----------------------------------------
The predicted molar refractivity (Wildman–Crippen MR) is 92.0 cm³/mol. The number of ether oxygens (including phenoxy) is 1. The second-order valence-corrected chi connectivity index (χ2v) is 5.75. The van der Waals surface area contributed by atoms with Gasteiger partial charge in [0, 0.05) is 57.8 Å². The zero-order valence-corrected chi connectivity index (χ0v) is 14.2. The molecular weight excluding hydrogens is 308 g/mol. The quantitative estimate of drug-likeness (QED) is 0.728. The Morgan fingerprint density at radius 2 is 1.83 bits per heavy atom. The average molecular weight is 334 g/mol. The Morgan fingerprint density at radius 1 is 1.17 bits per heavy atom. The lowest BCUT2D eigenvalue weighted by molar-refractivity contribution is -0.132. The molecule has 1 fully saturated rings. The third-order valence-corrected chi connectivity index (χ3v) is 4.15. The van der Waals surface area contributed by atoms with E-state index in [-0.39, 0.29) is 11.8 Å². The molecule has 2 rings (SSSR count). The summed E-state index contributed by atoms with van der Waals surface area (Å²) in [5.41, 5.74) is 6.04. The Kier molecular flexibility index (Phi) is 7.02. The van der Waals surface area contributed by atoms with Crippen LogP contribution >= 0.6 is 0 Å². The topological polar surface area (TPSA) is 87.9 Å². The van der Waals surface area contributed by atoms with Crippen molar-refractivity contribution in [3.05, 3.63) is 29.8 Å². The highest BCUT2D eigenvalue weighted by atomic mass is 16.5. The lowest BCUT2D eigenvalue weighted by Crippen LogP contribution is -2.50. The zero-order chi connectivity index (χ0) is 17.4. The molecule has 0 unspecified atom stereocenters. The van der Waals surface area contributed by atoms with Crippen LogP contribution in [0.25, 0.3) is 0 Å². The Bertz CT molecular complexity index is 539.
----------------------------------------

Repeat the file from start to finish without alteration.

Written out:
The predicted molar refractivity (Wildman–Crippen MR) is 92.0 cm³/mol. The number of ether oxygens (including phenoxy) is 1. The second-order valence-corrected chi connectivity index (χ2v) is 5.75. The van der Waals surface area contributed by atoms with Gasteiger partial charge in [0, 0.05) is 57.8 Å². The zero-order valence-corrected chi connectivity index (χ0v) is 14.2. The molecular weight excluding hydrogens is 308 g/mol. The quantitative estimate of drug-likeness (QED) is 0.728. The Morgan fingerprint density at radius 2 is 1.83 bits per heavy atom. The average molecular weight is 334 g/mol. The Morgan fingerprint density at radius 1 is 1.17 bits per heavy atom. The lowest BCUT2D eigenvalue weighted by molar-refractivity contribution is -0.132. The molecule has 1 fully saturated rings. The third-order valence-corrected chi connectivity index (χ3v) is 4.15. The van der Waals surface area contributed by atoms with E-state index in [-0.39, 0.29) is 11.8 Å². The molecule has 2 rings (SSSR count). The summed E-state index contributed by atoms with van der Waals surface area (Å²) in [5.41, 5.74) is 6.04. The Kier molecular flexibility index (Phi) is 7.02. The van der Waals surface area contributed by atoms with Crippen LogP contribution >= 0.6 is 0 Å². The topological polar surface area (TPSA) is 87.9 Å². The van der Waals surface area contributed by atoms with Crippen molar-refractivity contribution in [3.05, 3.63) is 29.8 Å². The highest BCUT2D eigenvalue weighted by atomic mass is 16.5. The lowest BCUT2D eigenvalue weighted by Crippen LogP contribution is -2.50. The zero-order chi connectivity index (χ0) is 17.4. The molecule has 0 unspecified atom stereocenters. The van der Waals surface area contributed by atoms with Crippen LogP contribution in [0.25, 0.3) is 0 Å². The Bertz CT molecular complexity index is 539.